Home partition encryption with LUKS under Linux

December 25, 2008

I’m often asked how I crypt my notebooks. I normally crypt only my home partition and sometimes (more on servers in remote locations, than on notebooks) the swap partition. I use for this Linux Unified Key Setup (Luks), as it allows up to 8 passwords for a partition and you can change them without reformatting the partition. It also stores the used encryption method so you can use it also for encrypting external hard disks and you don’t need to keep track which encryption algorithms you used for it.

First you install your notebook with a swap and a root partition, but leave space for a /home partition. After the installation is finished you create the partition e.g. with cfdisk or fdisk. You need to restart your system after creating a new partition. In my example I call it /dev/sda3. Now you can tell cryptsetp (which you need to install on Ubuntu with apt-get install cryptsetup, reboot after installing it if the setup does not work) to create a container with following command

cryptsetup --cipher aes-cbc-essiv:sha256 --key-size 128 luksFormat /dev/sda3

After you did this, you need to open the container with

cryptsetup luksOpen /dev/sda3 home

Now you can format the container:

mkfs.ext3 -m 0 /dev/mapper/home

ps: -m 0 means that no blocks are reserved for root, as it is our home partition.

Now you need to go to the console of your system (ALT-CTRL-F1) and login there and stop the X server (log off before that 😉 ). On Ubuntu you do this by calling /etc/init.d/gdm stop on Kubuntu /etc/init.d/kdm stop.

Now you can mount the new partition on a temporary location and copy your home directory over.

mount /dev/mapper/home /mnt/
cp -a /home/* /mnt/.

Now we need to unmount it and close the crypto container.

umount /mnt/
cryptsetup luksClose home

Now we need to configure the system that it is launched at the boot time. Add following line to /etc/crypttab:

home /dev/sda3 none luks

and in your /etc/fstab you add following:

/dev/mapper/home /home ext3 noatime,nodiratime 0 0

Now everything is done. Reboot your system and you will be prompted for the password of your home partition. If you don’t enter it your system will use the “old” home directory.

6 Comments »

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  1. I like to encrypt swap and /home, but not do full disk encryption (encrypt the LVM partition) as I find it does degrade performance a little. And I also like to keep an unencrypted /data partition around.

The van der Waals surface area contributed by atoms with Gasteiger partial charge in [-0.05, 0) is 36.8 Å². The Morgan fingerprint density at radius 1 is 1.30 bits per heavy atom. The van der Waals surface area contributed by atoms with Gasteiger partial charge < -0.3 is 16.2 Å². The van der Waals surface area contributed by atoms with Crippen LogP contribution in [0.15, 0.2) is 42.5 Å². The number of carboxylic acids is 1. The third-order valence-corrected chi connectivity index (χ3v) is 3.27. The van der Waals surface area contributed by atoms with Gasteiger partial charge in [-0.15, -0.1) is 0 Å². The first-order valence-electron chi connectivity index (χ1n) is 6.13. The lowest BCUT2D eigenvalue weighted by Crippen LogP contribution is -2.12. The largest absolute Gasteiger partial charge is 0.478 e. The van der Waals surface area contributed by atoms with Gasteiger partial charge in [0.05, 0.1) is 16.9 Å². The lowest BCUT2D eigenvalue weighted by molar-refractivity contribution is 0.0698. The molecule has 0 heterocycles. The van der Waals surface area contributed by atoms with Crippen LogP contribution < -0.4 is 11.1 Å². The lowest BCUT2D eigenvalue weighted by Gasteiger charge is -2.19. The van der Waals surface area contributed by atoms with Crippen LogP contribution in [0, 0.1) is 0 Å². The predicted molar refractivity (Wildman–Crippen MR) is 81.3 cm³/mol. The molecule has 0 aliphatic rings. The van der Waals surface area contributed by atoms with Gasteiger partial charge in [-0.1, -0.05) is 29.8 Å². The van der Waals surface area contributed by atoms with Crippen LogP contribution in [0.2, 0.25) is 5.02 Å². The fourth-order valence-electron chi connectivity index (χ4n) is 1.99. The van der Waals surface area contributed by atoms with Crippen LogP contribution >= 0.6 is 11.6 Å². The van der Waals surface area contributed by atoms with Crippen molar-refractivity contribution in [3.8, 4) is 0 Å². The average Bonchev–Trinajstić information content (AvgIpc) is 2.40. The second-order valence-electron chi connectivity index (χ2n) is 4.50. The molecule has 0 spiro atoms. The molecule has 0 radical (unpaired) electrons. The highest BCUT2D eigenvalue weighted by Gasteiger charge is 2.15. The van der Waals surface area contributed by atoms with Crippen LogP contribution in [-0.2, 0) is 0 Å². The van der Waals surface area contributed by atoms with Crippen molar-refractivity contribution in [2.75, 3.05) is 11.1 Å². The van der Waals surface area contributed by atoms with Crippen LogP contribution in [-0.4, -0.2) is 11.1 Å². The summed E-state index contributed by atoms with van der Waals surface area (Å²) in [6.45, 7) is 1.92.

I have found it useful to make a small luks partition, I mount it as /private, I then put the passwords for my other encrypted partitions in there. That way I’m only prompted once at boot for a password, instead of for each partition.

    It also gives you a good place to drop files that have passwords in plain text that would otherwise be in /etc (pptp).

    Comment by Jason — December 29, 2008 #

  2. Thanks for your clear how-to. I used it to encrypt the SD card on my eeepc 900A as the home partition. Question: what do you think about using pam_mount?

    Comment by Donnie Pennington — January 11, 2009 #

  3. BTW the LUKS link you list doesn’t work. This one does (for now):

    http://clemens.endorphin.org/LUKS

    Comment by Donnie Pennington — January 11, 2009 #

  4. @Jason: Ubuntu/Kubuntu does it your way if you choose it in the alternative install cd.

    @Pennington: I use a default login if I’ve a luks home partition, as any attacker does not get to the real home directory and so I don’t need to enter the password two times. But pam_mount is also ok, just keep in mind that you don’t mount it 2 times (e.g. on every ssh login)

    Comment by robert — June 18, 2009 #

  5. […] installation, but you can encrypt /home using cryptsetup in Synaptic post install, I think. Home partition encryption with LUKS under Linux | Robert Penz Blog There is also Truecrypt in Synaptic if you want to encrypt a partition. Anyway, I would advise […]

    Pingback by WP GNU/Linux: Apartheid - Page 4 - Stormfront — March 22, 2011 #

  6. […] later with a bit of hard work. I've never tried it, but the information is (as ever) out there: http://robert.penz.name/145/home_par…s_under_linux/ […]

    Pingback by Disk encryption — January 10, 2013 #

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